There are a few factors that make this an ongoing task. One is handling kernel updates, which in some cases can break the tweaks we’ve made. It may also happen that requirements change – in my field, for example, we may need to support a new video codec. The biggest issue (again in my field) is supporting new hardware. When a new chipset comes along and we want to incorporate it in our product, we need to rewrite any tweaks that were hardware specific (in device drivers for example). Of course, some of this may not apply to the financial industry, but there may be other issues in that area that I’m not aware of.
Parallelism is critical, HFT is based on find deviations from market equilibrium simultaneously process large volumes of information.
They need to perform tasks like catch announcements or news before others or detect a lag between quotes and orders. The most time critical needs relate to price discrepancies simultaneously across several markets.
If you look into the Linux scheduler you will see that it is just a red black tree and it is just popping off the left of that tree. This is awesome for scaling, time complexity and fairness but is not great for HFT. Mix that with the shared state above, and the implications for concurrency vs parallelism and it is a challenge.
This assumes an ideal situation has already been achieved. There is always room for improvement. So you hire smart people and hope your smart people are smarter than the other companies’ smart people. And, barring that, hope they are at least as smart.
If other companies are working to improve their systems, it is a bad thing to not improve yours.
Unix/Linux is a great operating system but it isn’t optimal for real-time processing. To get the fastest response, I wonder if the most time-critical tasks should be done in a separate non-Linux processor. (Or, done completely within the Linux device drivers.) Disclaimer: I’ve no idea what I’m talking about and realize that, even if that suggestion is remotely feasible, it would be a huge software chore.
HFT emphasizes speed so much that it sounds like even one good idea might turn its inventor into a hero. Three decades ago I consulted for a Fortune-500 company which employed some of the biggest names in Unix kernel development. I discovered several easily-fixed driver flaws that were causing huge performance degradations in some cases. Based on that experience, I’d not be surprised if there’s still a “good new idea” to be found in the low-latency kernel.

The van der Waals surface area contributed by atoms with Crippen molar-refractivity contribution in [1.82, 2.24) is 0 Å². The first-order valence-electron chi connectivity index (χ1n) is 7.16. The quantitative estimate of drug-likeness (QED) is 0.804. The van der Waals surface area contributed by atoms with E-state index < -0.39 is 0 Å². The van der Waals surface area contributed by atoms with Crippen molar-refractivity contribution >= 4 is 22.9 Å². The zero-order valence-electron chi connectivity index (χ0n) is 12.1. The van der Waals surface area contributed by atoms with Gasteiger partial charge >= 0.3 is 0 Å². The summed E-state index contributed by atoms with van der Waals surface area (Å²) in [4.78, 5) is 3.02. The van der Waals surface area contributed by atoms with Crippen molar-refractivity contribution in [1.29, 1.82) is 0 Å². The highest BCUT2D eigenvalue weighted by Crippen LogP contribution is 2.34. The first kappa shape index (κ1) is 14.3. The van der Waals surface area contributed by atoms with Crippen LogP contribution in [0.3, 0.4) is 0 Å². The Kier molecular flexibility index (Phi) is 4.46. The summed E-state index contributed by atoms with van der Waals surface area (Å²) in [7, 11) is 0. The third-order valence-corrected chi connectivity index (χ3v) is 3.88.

This also brings up the matter of managing expectations. When is faster fast enough? Does management have metrics to know what is an acceptable speed for the transactions in the industry? Do they set goals to increase the speed and to what? How would someone in that position know they are doing a great job?
IIUC, your competition is other high-speed traders. All the algorithms have deduced that some institution is about to offer $43.23 for 1000 shares of Pfizer and are racing to get to the top of the $43.23 queue. You want to be the one to sell shares at that price. You can buy them back at a more reasonable price like $43.20 a few minutes later, but you want to grab that easy $30, and then another $40 when that desperate institution bids $43.24. Like hyenas fighting over a downed zebra, all the high-speed traders are sending in those sell orders as fast as they can.
If one of your competitors can place his order in 1900 microseconds, you want to place the order in 1850 microseconds. He’ll respond by hiring an ace programmer who can generate that decision in 1800 microseconds; now you need to respond in 1750 microseconds to beat him. Next week one of your competitors will get some hardware upgrade and you have to be faster still. How fast is fast enough? If you outrace all the competitors for 100% of the smart HFT trades, your company will be making millions of dollars per day.
(Of course there’s always the risk that the Pfizer buyer isn’t some institution doing routine rebalancing, but someone who’s read a press release and knows that a new drug has passed a test. Now instead of winning 3¢ per share you’ll be losing $1 per. But that’s not your problem. )